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Government Report calls EMF
"Possible Human Carcinogen"

Scientists Prepare Advisory Report on What Has Been Learned About the Adverse Health Effects of Electric Fields



Scientists met June 16 to 24, 1998 in Brooklyn Park, Minn., to review the research and write an advisory report on what is now known on the possible adverse health effects of the extremely low frequency electric and magnetic fields created in the generation, transmission and use of electricity.

The scientists' appraisal was based on a comprehensive review of the scientific literature as well as discussion reports from recent EMF science review symposiums organized under the Health Sciences Congressionally mandated EMF/RAPID Program (the Electric and Magnetic Fields Research and Public Information Dissemination Program) by the Department of Energy and the National Institute of Environmental Health Sciences, one of the National Institutes of Health. The Working Group is composed of scientists with a broad range of expertise. Some have experience in EMF-related research while some have other backgrounds, and some of the expert panel members came from as far away as Sweden, Japan, Italy and France. The panel began this review six months ago when members prepared summaries of the data.

This international panel of experts convened by the National Institute of Environmental Health Sciences reported to the institute on June 24 that electric and magnetic fields like those surrounding electric power lines should be regarded as a "possible human carcinogen."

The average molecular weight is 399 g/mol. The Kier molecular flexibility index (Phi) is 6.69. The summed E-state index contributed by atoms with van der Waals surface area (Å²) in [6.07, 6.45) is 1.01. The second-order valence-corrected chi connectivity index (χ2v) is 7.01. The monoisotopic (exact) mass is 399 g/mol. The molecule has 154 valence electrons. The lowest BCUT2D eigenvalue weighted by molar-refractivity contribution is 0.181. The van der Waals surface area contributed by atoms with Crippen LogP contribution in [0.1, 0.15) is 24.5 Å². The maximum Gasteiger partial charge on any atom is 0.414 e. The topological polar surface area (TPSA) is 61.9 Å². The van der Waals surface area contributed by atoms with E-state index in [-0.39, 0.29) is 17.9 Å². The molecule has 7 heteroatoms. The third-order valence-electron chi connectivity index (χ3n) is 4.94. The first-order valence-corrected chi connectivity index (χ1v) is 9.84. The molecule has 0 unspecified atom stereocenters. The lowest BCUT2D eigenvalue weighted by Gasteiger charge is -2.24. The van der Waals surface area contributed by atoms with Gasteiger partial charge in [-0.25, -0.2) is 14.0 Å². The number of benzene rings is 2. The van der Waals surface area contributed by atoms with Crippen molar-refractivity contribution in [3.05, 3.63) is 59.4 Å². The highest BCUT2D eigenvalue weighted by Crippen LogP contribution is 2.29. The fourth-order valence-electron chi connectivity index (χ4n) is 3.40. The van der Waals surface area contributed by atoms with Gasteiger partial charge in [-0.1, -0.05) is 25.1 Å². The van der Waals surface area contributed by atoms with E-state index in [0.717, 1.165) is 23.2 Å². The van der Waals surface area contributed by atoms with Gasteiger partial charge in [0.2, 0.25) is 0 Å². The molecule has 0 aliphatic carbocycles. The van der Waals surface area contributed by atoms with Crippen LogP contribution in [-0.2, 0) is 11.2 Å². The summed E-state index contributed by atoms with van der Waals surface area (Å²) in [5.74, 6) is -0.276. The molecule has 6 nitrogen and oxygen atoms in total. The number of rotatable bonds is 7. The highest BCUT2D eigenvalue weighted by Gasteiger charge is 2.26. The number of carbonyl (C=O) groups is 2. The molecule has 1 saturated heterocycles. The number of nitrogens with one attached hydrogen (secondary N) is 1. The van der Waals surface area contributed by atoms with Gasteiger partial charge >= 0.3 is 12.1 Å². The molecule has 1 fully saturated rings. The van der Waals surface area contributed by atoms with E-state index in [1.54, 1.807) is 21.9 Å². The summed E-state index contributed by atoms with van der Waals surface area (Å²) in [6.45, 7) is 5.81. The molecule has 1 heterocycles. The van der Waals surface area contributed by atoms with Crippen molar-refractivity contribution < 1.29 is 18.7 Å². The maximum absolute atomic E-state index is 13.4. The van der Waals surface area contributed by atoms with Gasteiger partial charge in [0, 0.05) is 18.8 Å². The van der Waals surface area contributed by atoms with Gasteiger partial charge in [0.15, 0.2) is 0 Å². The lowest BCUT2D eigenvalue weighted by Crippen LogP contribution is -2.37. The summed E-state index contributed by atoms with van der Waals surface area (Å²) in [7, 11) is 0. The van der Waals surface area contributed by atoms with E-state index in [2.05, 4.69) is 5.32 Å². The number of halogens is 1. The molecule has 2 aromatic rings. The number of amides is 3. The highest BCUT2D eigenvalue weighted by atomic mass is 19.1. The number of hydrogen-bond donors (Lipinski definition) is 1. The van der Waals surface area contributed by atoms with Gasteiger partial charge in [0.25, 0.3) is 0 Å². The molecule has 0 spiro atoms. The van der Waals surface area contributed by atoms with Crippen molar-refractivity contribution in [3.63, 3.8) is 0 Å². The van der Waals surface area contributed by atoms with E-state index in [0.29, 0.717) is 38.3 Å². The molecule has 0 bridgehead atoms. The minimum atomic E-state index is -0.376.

The panel found inadequate evidence in various studies for a link to such non-cancer diseases as Alzheimer's, depression and birth defects, but the international criteria agreed upon gave great weight to human carcinogenicity. The epidemiological studies showed a slight increase in childhood leukemia risk from power line/residential exposures and an increase in chronic leukemia risk in adults in electricity-intensive industries.

The members will provide guidance to NIEHS on the strength of the experimental data and its implications for human health and disease etiology, and NIEHS Director Kenneth Olden, Ph.D., will use the appraisals and working group review as well, as other relevant information, in formulating his own report to Congress later this year.


Click here to download the full report

Click here to read the full press release at the NIH website

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